Every year, National Geographic celebrates individuals who travel the globe with passion and purpose. These travelers represent a style of travel, motivation, or method that informs and inspires us to either Should You Drive Or Should You Fly. Last year, more than 1,500 nominations were sent in to National Geographic Traveler for their annual Travelers of the Year award. The magazine staff selected those who turned trips into opportunities to assist with conservation efforts, connect with local cultures, volunteer, challenge themselves, deepen familial and community bonds, and engage the world in a meaningful way .
This Thursday, National Geographic will host a discussion with seven of their 2013 winners. And WeLoveDC wants to send one of our readers to this insightful program with a pair of tickets to the program and reception!
Panelists at the evening program will be Hilda and John Denham, who established the Pacuare Nature Reserve in Costa Rica to protect turtle nesting areas; Alison Wright, a photojournalist who launched the Faces of Hope Fund to provide medical assistance, education, and aid to children around the globe; Shannon O’Donnell, who began Grassroots Volunteering, a database of volunteering and sustainable tourism opportunities; Molly Burke and Muyambi Muyambi, founders of Bicycles Against Poverty in Uganda; and Tracey Friley, a youth travel advocate who began the Passport Party Project for helping underserved girls get their first passports.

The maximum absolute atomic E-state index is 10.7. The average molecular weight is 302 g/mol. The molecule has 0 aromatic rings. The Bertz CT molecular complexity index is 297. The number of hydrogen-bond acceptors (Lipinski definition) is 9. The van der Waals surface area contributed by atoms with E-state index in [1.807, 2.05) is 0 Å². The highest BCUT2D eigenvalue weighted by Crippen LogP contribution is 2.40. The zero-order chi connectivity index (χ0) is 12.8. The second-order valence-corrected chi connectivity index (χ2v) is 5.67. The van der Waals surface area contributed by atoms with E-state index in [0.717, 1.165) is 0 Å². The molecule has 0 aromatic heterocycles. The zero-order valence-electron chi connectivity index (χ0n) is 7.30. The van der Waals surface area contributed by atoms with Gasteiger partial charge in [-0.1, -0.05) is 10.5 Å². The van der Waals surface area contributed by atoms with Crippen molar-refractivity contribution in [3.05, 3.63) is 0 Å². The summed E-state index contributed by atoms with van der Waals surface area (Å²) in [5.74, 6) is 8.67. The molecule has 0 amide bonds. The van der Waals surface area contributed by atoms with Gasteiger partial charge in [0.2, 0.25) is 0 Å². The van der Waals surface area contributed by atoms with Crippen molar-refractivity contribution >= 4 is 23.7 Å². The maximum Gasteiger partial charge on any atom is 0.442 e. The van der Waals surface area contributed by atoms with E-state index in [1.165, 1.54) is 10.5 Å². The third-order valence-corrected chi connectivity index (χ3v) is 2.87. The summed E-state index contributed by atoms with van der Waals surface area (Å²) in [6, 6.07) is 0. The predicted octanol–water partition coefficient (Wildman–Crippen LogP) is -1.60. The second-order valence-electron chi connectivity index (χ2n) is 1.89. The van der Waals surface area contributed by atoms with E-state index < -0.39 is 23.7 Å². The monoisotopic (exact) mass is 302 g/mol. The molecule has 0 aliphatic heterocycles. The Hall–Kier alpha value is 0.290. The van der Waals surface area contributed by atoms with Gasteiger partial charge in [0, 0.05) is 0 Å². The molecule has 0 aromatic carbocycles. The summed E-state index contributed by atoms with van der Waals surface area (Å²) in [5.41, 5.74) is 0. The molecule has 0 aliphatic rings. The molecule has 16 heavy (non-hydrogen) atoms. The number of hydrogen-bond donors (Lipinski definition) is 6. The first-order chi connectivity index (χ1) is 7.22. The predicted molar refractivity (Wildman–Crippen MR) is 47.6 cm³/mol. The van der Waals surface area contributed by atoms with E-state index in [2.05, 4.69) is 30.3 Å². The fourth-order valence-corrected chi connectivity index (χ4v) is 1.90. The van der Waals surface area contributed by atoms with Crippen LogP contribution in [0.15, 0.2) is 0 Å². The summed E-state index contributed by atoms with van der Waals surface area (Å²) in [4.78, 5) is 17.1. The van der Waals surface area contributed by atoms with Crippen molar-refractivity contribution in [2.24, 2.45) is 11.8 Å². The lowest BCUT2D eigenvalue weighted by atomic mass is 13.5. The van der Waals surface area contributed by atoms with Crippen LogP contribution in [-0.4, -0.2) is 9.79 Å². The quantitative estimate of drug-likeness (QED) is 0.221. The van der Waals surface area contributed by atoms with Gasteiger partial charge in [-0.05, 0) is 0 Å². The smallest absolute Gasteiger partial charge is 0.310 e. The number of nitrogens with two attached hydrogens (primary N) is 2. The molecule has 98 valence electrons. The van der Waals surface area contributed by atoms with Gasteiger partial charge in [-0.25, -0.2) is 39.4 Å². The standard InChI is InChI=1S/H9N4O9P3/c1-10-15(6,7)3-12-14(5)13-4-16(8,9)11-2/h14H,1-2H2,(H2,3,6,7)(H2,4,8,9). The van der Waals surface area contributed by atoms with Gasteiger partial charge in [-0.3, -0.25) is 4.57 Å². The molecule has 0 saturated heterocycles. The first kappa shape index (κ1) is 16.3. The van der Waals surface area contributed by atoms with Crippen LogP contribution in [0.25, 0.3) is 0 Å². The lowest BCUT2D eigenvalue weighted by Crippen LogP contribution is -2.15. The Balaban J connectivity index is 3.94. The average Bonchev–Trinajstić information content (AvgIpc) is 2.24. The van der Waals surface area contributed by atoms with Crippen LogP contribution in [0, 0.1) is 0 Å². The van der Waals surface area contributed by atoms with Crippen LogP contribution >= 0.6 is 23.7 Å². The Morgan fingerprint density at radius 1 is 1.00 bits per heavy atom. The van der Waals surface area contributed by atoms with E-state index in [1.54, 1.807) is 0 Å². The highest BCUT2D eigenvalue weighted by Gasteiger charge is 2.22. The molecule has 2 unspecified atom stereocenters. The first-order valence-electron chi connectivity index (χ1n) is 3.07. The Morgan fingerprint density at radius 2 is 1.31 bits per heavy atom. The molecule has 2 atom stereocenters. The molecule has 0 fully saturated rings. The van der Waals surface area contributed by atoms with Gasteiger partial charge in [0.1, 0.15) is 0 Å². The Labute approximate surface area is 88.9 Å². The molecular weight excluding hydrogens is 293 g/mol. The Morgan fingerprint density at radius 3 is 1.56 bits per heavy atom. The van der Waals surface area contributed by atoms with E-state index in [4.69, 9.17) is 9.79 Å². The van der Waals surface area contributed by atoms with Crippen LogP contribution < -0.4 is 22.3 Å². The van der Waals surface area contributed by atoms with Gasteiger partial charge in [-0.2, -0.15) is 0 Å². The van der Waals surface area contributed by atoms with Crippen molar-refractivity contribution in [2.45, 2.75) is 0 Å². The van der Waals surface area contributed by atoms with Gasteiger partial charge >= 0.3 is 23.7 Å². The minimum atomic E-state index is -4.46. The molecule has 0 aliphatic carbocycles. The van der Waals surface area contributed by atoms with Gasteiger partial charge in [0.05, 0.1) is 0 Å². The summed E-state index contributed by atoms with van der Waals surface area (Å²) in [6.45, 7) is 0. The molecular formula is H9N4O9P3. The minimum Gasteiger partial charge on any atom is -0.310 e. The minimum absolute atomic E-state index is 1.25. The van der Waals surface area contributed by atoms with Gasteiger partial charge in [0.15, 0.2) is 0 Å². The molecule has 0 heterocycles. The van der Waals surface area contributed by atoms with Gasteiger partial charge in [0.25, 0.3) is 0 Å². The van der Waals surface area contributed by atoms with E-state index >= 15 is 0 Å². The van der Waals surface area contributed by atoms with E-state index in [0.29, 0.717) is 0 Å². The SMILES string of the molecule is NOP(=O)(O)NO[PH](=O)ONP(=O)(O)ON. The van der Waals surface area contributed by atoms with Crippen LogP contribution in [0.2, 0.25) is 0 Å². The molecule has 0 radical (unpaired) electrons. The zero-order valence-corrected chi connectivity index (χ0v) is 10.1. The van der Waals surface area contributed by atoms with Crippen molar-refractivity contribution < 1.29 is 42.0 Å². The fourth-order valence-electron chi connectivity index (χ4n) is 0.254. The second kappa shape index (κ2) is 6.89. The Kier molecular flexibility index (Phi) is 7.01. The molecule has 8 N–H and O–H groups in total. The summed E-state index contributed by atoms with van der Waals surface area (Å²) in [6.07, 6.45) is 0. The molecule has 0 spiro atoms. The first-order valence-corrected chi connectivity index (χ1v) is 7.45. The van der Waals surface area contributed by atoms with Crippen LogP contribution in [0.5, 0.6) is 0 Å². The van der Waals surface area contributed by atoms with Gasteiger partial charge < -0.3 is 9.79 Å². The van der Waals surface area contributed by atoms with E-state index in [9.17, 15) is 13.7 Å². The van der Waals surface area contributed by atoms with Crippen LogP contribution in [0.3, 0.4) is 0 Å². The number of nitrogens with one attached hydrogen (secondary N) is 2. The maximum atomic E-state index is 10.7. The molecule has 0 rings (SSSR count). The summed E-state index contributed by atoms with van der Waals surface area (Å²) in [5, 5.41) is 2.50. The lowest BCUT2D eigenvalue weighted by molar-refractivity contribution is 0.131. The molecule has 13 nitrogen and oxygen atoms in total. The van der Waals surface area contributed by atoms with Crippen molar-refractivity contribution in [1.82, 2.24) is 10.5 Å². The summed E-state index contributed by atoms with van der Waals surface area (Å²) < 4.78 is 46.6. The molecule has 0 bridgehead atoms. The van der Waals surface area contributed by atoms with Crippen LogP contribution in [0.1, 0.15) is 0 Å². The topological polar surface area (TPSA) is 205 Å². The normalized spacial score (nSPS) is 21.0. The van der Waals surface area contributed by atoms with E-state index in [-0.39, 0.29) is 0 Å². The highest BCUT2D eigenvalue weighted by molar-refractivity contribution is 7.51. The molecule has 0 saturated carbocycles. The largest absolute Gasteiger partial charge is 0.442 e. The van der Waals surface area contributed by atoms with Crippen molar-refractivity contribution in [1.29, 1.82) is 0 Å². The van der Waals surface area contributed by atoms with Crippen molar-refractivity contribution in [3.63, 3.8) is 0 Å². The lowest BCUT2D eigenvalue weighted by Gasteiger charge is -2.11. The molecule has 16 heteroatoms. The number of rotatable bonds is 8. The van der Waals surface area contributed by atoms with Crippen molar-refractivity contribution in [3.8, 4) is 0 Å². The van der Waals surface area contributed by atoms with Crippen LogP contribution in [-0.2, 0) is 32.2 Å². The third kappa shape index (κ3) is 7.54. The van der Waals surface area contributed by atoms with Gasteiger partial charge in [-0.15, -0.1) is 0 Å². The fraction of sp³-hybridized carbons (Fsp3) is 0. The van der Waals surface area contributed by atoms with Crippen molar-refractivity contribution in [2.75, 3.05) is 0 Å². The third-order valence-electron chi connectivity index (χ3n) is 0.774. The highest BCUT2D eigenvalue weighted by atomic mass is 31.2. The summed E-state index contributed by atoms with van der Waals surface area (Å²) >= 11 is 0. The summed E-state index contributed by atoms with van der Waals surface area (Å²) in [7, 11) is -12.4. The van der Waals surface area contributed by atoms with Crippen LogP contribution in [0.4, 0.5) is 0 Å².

These travelers went a step beyond a simple vacation and strive to make a difference through their journey, trough the Extraordinary Caravanning Destinations You Must Visit too. Often, it is an experience, sight, or object that inspires their change of direction. “I traveled several times to Costa Rica during the eighties to see the turtles and went to many beaches on both Pacific and Caribbean coasts,” said Hilda Denham. “I was fascinated by what I saw but was shocked by the poaching that was going on everywhere. Legislation came too late, and has always been ineffective.”